The butterfly peacock (also called peacock bass) is an extremely popular freshwater game fish introduced to south Florida in 1984. It is readily caught by bank and boat anglers using a wide variety of tackle and bait that ranges from live shiners to artificial lures and flies. Butterfly peacock prefer live fish and fish- imitating baits often used by largemouth bass anglers, but they rarely hit plastic worms commonly used to catch largemouth bass.
Fishing is typically good throughout the year; however, most butterfly peacock heavier than four pounds are caught between February and May. Shaded areas provided by bridges, culverts and other structures generally are productive fishing spots, along with fallen trees, canal ends, bends and intersections. Nearly all butterfly peacock are caught during daylight hours.
The easiest way to catch butterfly peacock is by using live bait. A favorite choice is a small golden shiner about three inches in length, referred to locally as a “peacock shiner.” These can be fished below a float or free-lined while either casting or slow-trolling with an electric motor along canal edges. A small split shot weight may be required to fish the shiner at the proper depth.
Topwater lures (with and without propellers), minnow- imitating crankbaits and a variety of jigs fished on casting or spinning tackle are good choices for artificial baits. These include floating and sinking Rapalas and Yozuri minnows, Rat-L-Traps, Shad-Raps, Jerk’n Sams, Wobble Pops, Tiny Torpedos and Pop-Rs. A plastic, twin-tailed minnow and jig combination buzzed across the surface or tossed at fish sighted in deeper water also can be productive. Small tube lures and jigs frequently are used to sight-fish butterfly peacock, especially when they are aggressively guarding spawning beds near the shoreline. Although bigger baits (up to five inches) may entice more trophy-sized fish, baits less than three inches in length will produce more consistently than larger ones. However, even big butterfly peacock will take baits smaller than largemouth bass anglers typically use.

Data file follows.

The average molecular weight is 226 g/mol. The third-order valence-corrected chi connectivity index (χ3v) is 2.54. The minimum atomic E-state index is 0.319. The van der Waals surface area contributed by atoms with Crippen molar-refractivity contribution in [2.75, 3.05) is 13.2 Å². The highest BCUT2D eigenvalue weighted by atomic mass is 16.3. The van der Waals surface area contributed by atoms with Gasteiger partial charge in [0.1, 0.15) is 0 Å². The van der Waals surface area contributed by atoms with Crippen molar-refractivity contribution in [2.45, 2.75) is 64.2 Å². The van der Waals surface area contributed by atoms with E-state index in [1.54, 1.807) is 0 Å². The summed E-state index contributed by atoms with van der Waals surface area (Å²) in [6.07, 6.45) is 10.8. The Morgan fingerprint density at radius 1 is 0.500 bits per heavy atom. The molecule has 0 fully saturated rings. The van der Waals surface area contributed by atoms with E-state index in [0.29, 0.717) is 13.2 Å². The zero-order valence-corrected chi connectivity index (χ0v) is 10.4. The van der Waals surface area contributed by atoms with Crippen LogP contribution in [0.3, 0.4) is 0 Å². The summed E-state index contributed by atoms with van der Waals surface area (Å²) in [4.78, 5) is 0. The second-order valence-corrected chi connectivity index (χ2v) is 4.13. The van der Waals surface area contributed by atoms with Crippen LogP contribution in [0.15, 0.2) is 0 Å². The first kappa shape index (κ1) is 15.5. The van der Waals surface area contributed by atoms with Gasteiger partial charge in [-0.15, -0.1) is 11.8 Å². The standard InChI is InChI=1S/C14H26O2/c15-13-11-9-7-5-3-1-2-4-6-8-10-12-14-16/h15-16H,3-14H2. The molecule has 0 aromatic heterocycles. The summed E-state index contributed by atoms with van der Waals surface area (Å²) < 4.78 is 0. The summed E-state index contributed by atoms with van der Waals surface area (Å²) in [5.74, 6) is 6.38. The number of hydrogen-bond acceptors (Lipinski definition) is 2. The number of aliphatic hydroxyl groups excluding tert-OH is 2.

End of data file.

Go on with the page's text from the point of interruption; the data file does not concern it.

Dahlberg divers, deceivers, Clousers, epoxy minnows, zonkers and poppers are all popular selections of flyfishers. Many anglers prefer gold, fire- tiger or natural-colored lures; fly fishermen like
chartreuse or yellow flies with flashy strips of mylar-type materials.
Most butterfly peacock anglers use light spinning tackle with six to eight-pound test line. Light lines and tippets generate more strikes than heavier ones, and heavier lines aren’t necessary because canal-caught butterfly peacock tend to be open-water fighters.
The butterfly peacock can be handled by its lower jaw, using the same thumb-and- finger grip used for largemouth bass, although this will not immobilize them. By the end of the day, successful anglers using this grip will have many minor thumb scrapes caused by sandpaper-like teeth. These can be avoided by using tape, a leather thumb- guard or a fish landing device like the Bogagrip.
The current bag limit for butterfly peacock is two fish per day, only one of which may be greater than 17 inches long. This 17-inch length regulation gives added protection to large fish, which is essential for maintaining a high quality sport fishery. If the popularity of butterfly peacock fishing continues to grow as expected, it may be necessary to consider even more restrictive regulations to protect this fishery (e.g., the bag limit may be reduced to one fish). All regulations for sport fish are subject to change, so always check to be sure of current rules.
The Florida Fish and Wildlife Conservation Commission (FWC) encourages anglers to practice catch-and-release when fishing for butterfly peacock. Overall, this species is a hearty fish and nearly 100 percent will survive being caught and released when properly handled. However, butterfly peacock do not survive as well in live wells or as long out of water as do largemouth bass. It is important that they be released quickly to maximize their chances for survival.
Approximate Measures of Florida Butterfly Peacock
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